Animal Crossing: Pocket Camp slowly went from underwhelming to actively bad

When animal crossing: Pocket camp came out two years ago, Animal Crossing fans were thrilled.

It was finally a way to enjoy Animal Crossing in miniature form, and, despite following the usual mobile game model of waiting hours to play songs at a time, I was happy. I loved mobile games and I loved Animal Crossing. It seemed like the perfect solution.

The game in pocket camp has never been truly amazing. You completed mundane tasks, like catching fish or gathering fruit, then handed those items over to villagers for bells and crafting materials.

While the “work” of the game itself was always boring, the reward was decorating your campsite, complete with your favorite villagers. This aspect of the game was rewarding and endearing. Seeing my favorite Animal Crossing characters interact with the furniture and objects at my campsite was satisfying, and that’s why I kept coming back for those first few months.

I put a lot of time and effort into setting up my campsite
Nintendo via Polygon

But then special fortune cookies were added to the game, and you could buy them with Leaf Tickets, which were Pocket Camp’s premium currency. Just like in regular Animal Crossing games, Fortune Cookies gave you random special furniture, with pocket campFortune cookies are more ostensibly themed and styled after various villagers.

Julian had a constellation fortune cookie with astrology-inspired furniture. Marshall had a bakery-themed fortune cookie that offered coffee tables, a kitchen set, and various treats.

They were the only things worth spending premium currency on, at least for a while, and that was fine. Not great, but fine. But things didn’t stop there.

An in-game menu of new clothes to buy in Animal Crossing: Pocket Camp, but it's only available for premium currency

All of this costs premium currency!
Nintendo via Polygon

The game started asking for Leaf Tickets for things that were purchased with Bells. Almost a year after the game’s launch, the new clothes were replaced with “event clothes”, which required Leaf tickets. Even new villagers have stopped being released as free content; new characters were quickly locked behind “maps” that required me to use rare items to roll a dice, forcing a character to take steps on a game board until they reached the objective. Even getting the cards required the use of resources, locking in previously free characters behind multiple layers of payment.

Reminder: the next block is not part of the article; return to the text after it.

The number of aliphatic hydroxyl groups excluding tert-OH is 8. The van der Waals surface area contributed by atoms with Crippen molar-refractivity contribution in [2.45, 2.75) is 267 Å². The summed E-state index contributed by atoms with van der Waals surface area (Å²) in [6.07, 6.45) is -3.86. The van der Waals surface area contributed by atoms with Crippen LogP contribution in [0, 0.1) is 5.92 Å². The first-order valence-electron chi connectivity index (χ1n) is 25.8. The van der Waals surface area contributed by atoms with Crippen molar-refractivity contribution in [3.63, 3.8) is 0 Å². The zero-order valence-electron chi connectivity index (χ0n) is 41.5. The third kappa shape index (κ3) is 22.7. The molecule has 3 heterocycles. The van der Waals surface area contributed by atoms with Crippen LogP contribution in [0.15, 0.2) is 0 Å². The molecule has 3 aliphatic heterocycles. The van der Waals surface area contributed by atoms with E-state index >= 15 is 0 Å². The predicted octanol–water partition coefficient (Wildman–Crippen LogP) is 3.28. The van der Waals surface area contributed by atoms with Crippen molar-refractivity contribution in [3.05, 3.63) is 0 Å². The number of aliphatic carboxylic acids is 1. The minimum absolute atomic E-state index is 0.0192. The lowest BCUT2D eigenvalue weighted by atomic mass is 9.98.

Over time, in-game events also began to demand more attention from players. If you only opened the game once a day, you couldn’t get the rare furniture. You had to be a dedicated player, making sure to open the game and complete the necessary task every three hours or so. This meant I had to open the game and make sure I grew more flowers or caught more fish according to a set routine, otherwise I couldn’t complete the event.

Of course, I could always spend Leaf Tickets to catch up, if I slipped. None of this was fun or interesting. The game kept demanding Afterotherwise I couldn’t access the part of the game I was there to enjoy.

More and more updates have been released over time – and they’re not all bad. But alongside solid quality of life updates, changes have required even more time and money to invest in the game. An update changed the system to unlock villager maps, which was annoying, but at least helpful for getting rid of duplicate furniture. Of course, you can speed up this process by spending Leaf Tickets.

A menu showing the game screen when purchasing Leaf Tickets in Animal Crossing: Pocket Camp

Leaf tickets aren’t cheap either
Nintendo via Polygon

It’s not even the grind that bothers me. I’m used to the mobile game formula. I sat and played the same song for hours to get a .png of an anime girl in my idol rhythm games, I understand how mobile savings work.

But the changes of Animal Crossing: Pocket Camp means i have now grind, or pay straight, for fun in a setting that normally focuses on relaxing and taking things at your own pace. Why I allow Nintendo to continue to walk all over me, weaponizing this IP I love, is beyond me, but I now worry every time I hear Nintendo bringing ownership to mobile devices. The spirit that made me love Animal Crossing was there, in diluted form, in Pocket Camp when the game launched, and now I feel like they keep pushing to see what I’ll tolerate. before stopping completely. And that sounds disgusting.

When I play an Animal Crossing title, I seek to get away from reality and relax with animal friends. pocket camp stopped being relaxing and became something to just replace the Animal Crossing shaped hole in my heart until New Horizons versions. I haven’t completely stopped playing the game, and I guess for Nintendo that means they’re doing something right. I do not agree.

Animal Crossing: Pocket Camp was reviewed using an iOS download from the Apple App Store after the game launched. You can find additional information on Polygon’s Ethics Policy here.

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